Another major concern for those developing new drugs is the risk that illnesses become resistant to them, with significant worries about antibiotics.

More than 80 leading international pharmaceutical, generics, diagnostics and biotechnology companies, as well as key industry bodies, recently came together to call on governments and industry to work together against drug-resistant infections – so-called ‘superbugs’ – with a joint declaration launched at the World Economic Forum in Davos, Switzerland. The statement called on governments and industry to support sustained investment in the new products needed to beat the challenges of rising drug resistance. The Declaration on Combating Antimicrobial Resistance – drafted and signed by 85 companies and nine industry associations across 18 countries – saw commercial drug and diagnostic developers for the first time agreeing on a common set of principles for global action to support antibiotic conservation and the development of new drugs, diagnostics, and vaccines.

The Declaration called for action targeted at:

• Reducing the development of drug resistance. The companies commit to encouraging better and more appropriate use of new and existing antibiotics. This support extends to promoting more judicious use of antibiotics in livestock, as part of a ‘one health’ approach

• Increasing investment in R&D that meets global public health needs and removing the scientific barriers to antibiotic discovery to be overcome

• Improving access to high-quality antibiotics for all

Lord Jim O’Neill, Chairman of the Review on Antimicrobial Resistance, said: “This Declaration from industry is a major step forward in establishing a properly global response to the challenges of drug resistance. I’m really impressed that such a wide range of companies have been able to agree on a common set of principles and commitments across these important issues: this is a level of consensus that we have not previously seen from the industry on this topic. “The pharmaceutical industry, as well as society at large, cannot afford to ignore the threat of antibiotic resistance, so I commend those companies who have signed the Declaration for recognising the long-term importance of revitalising R&D in antibiotics, and for their leadership in overcoming the difficult issues of collective action at play here.”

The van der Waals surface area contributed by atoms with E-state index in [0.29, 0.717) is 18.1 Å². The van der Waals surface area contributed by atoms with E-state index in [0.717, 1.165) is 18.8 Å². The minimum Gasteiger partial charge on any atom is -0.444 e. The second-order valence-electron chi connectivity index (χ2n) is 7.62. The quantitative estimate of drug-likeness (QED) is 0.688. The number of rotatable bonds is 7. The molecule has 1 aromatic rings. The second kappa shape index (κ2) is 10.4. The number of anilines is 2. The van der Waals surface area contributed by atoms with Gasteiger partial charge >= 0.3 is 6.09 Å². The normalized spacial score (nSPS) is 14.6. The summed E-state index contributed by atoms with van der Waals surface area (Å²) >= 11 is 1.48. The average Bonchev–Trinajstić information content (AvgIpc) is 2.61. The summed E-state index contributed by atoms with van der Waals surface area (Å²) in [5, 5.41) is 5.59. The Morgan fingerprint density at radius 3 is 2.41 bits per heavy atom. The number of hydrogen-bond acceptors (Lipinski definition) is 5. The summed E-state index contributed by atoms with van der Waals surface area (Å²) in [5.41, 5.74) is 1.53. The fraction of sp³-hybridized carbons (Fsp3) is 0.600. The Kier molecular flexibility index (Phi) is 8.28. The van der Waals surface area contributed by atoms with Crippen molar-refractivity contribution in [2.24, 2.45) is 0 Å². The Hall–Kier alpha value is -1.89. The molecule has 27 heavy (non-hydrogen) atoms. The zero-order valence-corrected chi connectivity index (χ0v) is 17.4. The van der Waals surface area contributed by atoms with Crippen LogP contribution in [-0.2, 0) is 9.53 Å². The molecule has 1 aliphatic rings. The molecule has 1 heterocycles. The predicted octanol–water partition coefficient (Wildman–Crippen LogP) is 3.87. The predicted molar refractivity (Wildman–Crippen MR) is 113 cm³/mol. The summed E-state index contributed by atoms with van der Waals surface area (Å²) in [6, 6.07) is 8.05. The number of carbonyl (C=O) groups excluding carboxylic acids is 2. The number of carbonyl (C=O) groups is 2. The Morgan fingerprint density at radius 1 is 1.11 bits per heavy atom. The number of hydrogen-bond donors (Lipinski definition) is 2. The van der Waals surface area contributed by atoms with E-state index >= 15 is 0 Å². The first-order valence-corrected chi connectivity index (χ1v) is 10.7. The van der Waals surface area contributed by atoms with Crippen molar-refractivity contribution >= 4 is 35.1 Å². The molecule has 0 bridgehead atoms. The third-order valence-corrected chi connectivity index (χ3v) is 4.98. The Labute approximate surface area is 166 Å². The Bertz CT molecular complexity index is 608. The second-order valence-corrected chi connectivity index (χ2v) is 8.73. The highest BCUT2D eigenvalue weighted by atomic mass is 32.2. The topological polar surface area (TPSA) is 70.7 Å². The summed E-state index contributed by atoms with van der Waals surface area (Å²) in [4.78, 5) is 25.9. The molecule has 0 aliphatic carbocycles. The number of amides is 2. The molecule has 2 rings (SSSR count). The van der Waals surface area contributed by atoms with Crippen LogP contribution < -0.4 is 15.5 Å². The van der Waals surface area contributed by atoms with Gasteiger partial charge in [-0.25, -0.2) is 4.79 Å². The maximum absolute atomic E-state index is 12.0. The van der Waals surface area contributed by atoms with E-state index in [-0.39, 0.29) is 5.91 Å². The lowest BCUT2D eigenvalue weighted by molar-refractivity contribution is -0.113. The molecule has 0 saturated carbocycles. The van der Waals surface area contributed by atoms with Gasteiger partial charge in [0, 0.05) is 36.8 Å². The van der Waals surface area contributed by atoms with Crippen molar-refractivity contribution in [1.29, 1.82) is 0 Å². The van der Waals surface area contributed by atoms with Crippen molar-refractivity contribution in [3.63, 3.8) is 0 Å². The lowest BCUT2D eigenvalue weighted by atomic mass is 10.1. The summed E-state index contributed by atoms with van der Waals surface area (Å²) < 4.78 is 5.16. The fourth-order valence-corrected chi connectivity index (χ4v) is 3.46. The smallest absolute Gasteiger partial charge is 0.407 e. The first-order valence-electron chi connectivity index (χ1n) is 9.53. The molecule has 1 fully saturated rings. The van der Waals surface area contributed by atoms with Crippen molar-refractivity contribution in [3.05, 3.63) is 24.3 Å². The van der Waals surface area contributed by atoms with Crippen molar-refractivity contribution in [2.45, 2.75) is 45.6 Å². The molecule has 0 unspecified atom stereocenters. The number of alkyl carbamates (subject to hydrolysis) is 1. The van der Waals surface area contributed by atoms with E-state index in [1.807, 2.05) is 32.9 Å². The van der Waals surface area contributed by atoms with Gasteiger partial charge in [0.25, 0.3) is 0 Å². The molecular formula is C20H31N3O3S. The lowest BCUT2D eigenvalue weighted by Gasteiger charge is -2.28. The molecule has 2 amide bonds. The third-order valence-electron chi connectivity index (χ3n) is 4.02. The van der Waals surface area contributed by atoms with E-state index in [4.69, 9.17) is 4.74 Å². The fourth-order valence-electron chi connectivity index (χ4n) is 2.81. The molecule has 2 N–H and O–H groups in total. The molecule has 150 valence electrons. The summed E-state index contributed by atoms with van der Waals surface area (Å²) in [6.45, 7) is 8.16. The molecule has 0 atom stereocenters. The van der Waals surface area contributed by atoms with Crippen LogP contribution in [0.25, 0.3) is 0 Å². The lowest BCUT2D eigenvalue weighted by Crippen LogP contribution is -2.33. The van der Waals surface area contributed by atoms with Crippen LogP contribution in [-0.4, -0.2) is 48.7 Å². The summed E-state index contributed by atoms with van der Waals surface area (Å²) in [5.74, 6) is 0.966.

Sir Andrew Witty, Chief Executive of GlaxoSmithKline plc, said: “Antibiotic resistance is the sort of global healthcare challenge that this industry should be using its expertise to tackle. “At GSK we have a long heritage and expertise in antibiotics, we’ve been researching and providing these medicines since the Second World War and we remain committed to continuing in this area. “We are already taking a more open and collaborative approach to our antibiotic research, working in pre-competitive collaborations alongside other companies and academics, to overcome the scientific and technical barriers to developing these medicines.”